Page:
Utah lawmakers met in special session Tuesday, with the majority Republicans hoping to pass Gov. Norm Bangerter's $80 million income tax rebate program and adjourn by evening.

Tuesday morning, the governor asked legislators to approve that measure - opposed by Democratic members - and not to act on the matter of repaying depositors of the failed thrifts and loans for their losses.Even though Bangerter put the thrift problem on the special session call a week ago, he told House and Senate members they shouldn't act until a settlement could be reached with the depositors.

Last week Bangerter met several times with attorneys for the depositors. But as of Tuesday, no settlement had been reached. Bangerter made it clear that he's trying to get the state's insurance carrier to come up with some cash and get the so-called third party members - the former owners of the failed institutions and their insurance companies - to contribute money also.

Bangerter said he wouldn't oppose a resolution from the Legislature giving its opinion on how the thrift problem should be handled. But GOP leaders in the House and Senate didn't seem interested in doing even that.

Most legislators were glad to see the thrift issue disappear, at least for now. The depositors have organized politically, and in this election year any action by the Legislature could anger one side or the other.

The real debate is over the estimated $110 million surplus and what to do with it. The halls around the chambers were packed with lobbyists, especially edu-cators and Social Service advocates, each pushing for a larger slice of the surplus pie. (ee related story on A2.)

Meanwhile, the National Education Association, voting at its national convention in New Orleans Monday, voiced support for its Utah members by urging Utah legislators to funnel some of the tax surplus into teacher salaries.

The 8,000 delegates to the national association's policy-making body called for the Utah Legislature to give $18 million from Utah's $110 million surplus to Utah teachers, who haven't had a raise in three years. The $18 million would give Utah teachers a 2.5 percent

pay raise.

Utah delegate Marilyn Wright, a Jordan School District teacher, said the NEA support was far from a routine action. "We were given very little hope of getting the resolution (f support) to the floor." But after UEA executive director Jim Campbell explained what it wanted, the delegates voted unanimously to hear the resolution, she reported.

Wright said her fellow teachers had previously heard how Utah measures up nationally but not about the surplus. "The reaction on the floor was one of shock that there is a surplus and that education isn't the number one priority," she said.

But Republican legislators have already taken caucus positions in favor of Bangerter's tax surplus plan, which Democrats oppose.

In speeches before the House and Senate, Bangerter reiterated his desire to return $80 million of the estimated $84 million income tax surplus via cash rebates this summer.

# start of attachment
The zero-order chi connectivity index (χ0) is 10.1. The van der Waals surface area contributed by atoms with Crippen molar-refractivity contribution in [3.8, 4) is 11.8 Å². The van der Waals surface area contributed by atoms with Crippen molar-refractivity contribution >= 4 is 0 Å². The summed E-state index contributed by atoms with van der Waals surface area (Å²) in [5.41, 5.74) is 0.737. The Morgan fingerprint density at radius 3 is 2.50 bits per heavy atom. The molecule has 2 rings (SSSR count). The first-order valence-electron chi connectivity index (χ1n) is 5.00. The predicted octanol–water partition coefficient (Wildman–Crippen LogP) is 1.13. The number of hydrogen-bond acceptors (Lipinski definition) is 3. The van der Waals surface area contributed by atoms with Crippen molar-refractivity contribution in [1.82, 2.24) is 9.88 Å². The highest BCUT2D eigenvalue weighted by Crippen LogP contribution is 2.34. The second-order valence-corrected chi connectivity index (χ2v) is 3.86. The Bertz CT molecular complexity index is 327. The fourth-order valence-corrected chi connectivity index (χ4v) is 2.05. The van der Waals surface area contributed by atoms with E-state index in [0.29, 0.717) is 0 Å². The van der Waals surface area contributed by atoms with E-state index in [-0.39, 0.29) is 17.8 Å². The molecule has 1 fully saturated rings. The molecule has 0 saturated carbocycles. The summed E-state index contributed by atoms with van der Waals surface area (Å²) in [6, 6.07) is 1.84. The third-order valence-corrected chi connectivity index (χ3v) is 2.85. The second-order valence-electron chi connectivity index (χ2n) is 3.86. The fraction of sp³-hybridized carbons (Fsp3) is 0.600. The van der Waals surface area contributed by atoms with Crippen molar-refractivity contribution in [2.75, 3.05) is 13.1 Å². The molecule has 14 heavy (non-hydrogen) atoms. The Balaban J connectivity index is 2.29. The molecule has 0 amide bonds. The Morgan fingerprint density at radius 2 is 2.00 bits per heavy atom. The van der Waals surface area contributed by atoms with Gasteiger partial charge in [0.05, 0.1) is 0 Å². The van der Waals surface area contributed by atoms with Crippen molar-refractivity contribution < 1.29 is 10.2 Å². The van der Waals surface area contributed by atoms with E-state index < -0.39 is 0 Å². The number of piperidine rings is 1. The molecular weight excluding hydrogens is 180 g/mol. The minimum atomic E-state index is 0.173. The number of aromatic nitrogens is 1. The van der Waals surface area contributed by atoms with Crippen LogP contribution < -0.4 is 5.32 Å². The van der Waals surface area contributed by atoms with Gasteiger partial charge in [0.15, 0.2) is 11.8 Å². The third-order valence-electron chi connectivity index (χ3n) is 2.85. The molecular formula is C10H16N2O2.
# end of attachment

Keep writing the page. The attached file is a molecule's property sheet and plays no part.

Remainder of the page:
He also wants $10 million to go to education and $20 million to be placed in the state's "rainy day fund" to be used in case of emergencies.

In the rebate, Bangerter wants to give back 12.5 percent of a taxpayer's 1987 state income tax bill or $10, which ever is greater. In his prepared text, Bangerter said the average refund for a couple filing jointly will be $205.

"Each check will cost the state about 50 cents to calculate, print and mail," Bangerter said. He assured lawmakers that no money would be inadvertently lost to the state because the state's "Gotcha" program will identify those who owe the state money from past years and automatically take that out of any rebate check.

To take care of the estimated ongoing surplus, Bangerter wants to reduce state income tax rates by 5 percent and restore a third of the deduction for federal income taxes paid. That deduction was eliminated last year and a number of Utahns saw their state income tax go up accordingly.

Democrats don't like the rebate - they prefer a credit on 1988 taxes - and they don't like restoring any of the federal deduction, saying that is an unfair giveback that benefits wealthier Utahns.

They want to see some of the ongoing surplus go toward lowering the state sales tax. Bangerter said Tuesday morning that he's willing to consider a sales tax cut, if that is what most lawmakers want.

"He's staying open on that," said Francine Giani, Bangerter's press aide. "We want to give the money back; that's what we promised. If they (egislators) want to go the sales tax route, we'll talk."

However, Republican leaders want to get out of the session by Tuesday evening. The calculations for the income tax rate cut are firm. Shifting part of the ongoing surplus to the sales tax could muddy the issue, they said.

Just before noon Tuesday, both the Senate and House caucused to talk about the dozen issues on the official special session agenda, as well as any others they may ask the governor to place before them.

"I think the income tax thing will be resolved fairly quickly," said Sen. Lyle Hillyard, R-Logan, co-chairman of the Executive Appropriations Committee. "The governor's plan will fly here (n the Senate). What else may come up? We'll see."